There are two great schools for mounted archery in Japan. One is the Ogasawara school. The founder, Ogasawara Nagakiyo, was instructed by the shogun Minamoto Yoritomo (1147–1199) to start a school for mounted archery. Yoritomo wanted his warriors to be highly skilled and disciplined and at the time archery was seen as the best way for instilling the necessary principles for a Bushido-following samurai warrior. A samurai who worked outside the rules of Bushido was considered to be scum and untrustworthy.

The other mounted archery school was created earlier by Minamoto Yoshiari in the 9th century at the command of Emperor Uda. This school later became known as the Takeda school of archery. The Takeda style has been featured in classic samurai films such as Akira Kurosawa's "Seven Samurai" (1954) and "Kagemusha" (1980). The famed actor of many samurai films, Toshirō Mifune, was a noted student of the Takeda school.

Zen in Yabusame

Zen became a major element in both foot and mounted archery, indeed becoming popular among the samurai in every aspect of their life during the Kamakura Period. Zen and Bushido often went hand in hand.

Yabusame as a martial art helped a samurai learn concentration, discipline, and perfection. Zen taught breathing techniques to stabilize the mind and body, giving clarity and focus. Bushido taught warriors to be honourable in all their deeds, giving them the ability to remain calm under pressure. To be able to calmly draw one's bow, aim, and shoot in the heat of battle, and then repeat, was the mark of a true samurai who had mastered his training and his fear.

The Arrival of Firearms in Japan

With the arrival of the Portuguese and their guns in the mid-16th century, the bow began to lose its importance on the battlefield. At the Battle of Nagashino in 1575, a well-placed groups of musketeers serving Oda Nobunaga and Tokugawa shot in volleys and practically annihilated the cavalry charges of the Takeda clan.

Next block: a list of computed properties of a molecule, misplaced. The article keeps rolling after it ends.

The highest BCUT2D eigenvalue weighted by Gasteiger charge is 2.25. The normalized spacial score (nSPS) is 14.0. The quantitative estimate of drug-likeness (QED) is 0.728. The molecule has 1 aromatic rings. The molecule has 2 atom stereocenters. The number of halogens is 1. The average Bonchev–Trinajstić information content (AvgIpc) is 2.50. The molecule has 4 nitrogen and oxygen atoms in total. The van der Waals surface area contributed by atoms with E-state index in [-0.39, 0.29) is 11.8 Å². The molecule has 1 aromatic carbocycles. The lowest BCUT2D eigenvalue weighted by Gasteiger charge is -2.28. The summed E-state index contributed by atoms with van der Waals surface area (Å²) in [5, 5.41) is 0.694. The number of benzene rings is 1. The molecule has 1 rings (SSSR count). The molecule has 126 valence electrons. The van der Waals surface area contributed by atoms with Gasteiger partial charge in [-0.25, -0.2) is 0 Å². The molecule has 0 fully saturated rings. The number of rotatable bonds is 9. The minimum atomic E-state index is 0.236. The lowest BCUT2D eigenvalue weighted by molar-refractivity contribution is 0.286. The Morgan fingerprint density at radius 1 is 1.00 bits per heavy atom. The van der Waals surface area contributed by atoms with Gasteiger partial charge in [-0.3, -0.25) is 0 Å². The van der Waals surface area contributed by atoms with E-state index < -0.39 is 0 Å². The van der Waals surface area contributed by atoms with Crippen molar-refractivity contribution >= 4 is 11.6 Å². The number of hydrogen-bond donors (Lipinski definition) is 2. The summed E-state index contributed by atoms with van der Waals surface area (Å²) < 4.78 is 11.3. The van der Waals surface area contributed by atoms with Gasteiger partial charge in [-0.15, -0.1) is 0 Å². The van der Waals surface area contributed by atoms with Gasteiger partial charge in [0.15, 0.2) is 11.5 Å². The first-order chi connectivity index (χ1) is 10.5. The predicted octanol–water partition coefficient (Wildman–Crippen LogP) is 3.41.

Mounted archery was revived in the Edo Period (1600–1867) by Ogasawara Heibei Tsuneharu (1666–1747) under the command of the shogun Tokugawa Yoshimune (1684–1751). At the time the nation was at peace, so archery as well as other military martial arts became more of a method of personal development and entertainment rather than military training.

Modern Yabusame

Yabusame events are held at various times of the year, generally near Shinto shrines. In May, the Aoi Matsuri (Hollyhock festival) in Kyoto includes yabusame demonstrations. Other locations include Tsurugaoka Hachiman-gū in Kamakura, together with Samukawa and on the beach at Zushi.


  1. Where can we buy Yabusame equipment such as , hat ?

    Alain Giroux

  2. Someone can provide me a way to contact Ogasawara School and/or Takeda School of archery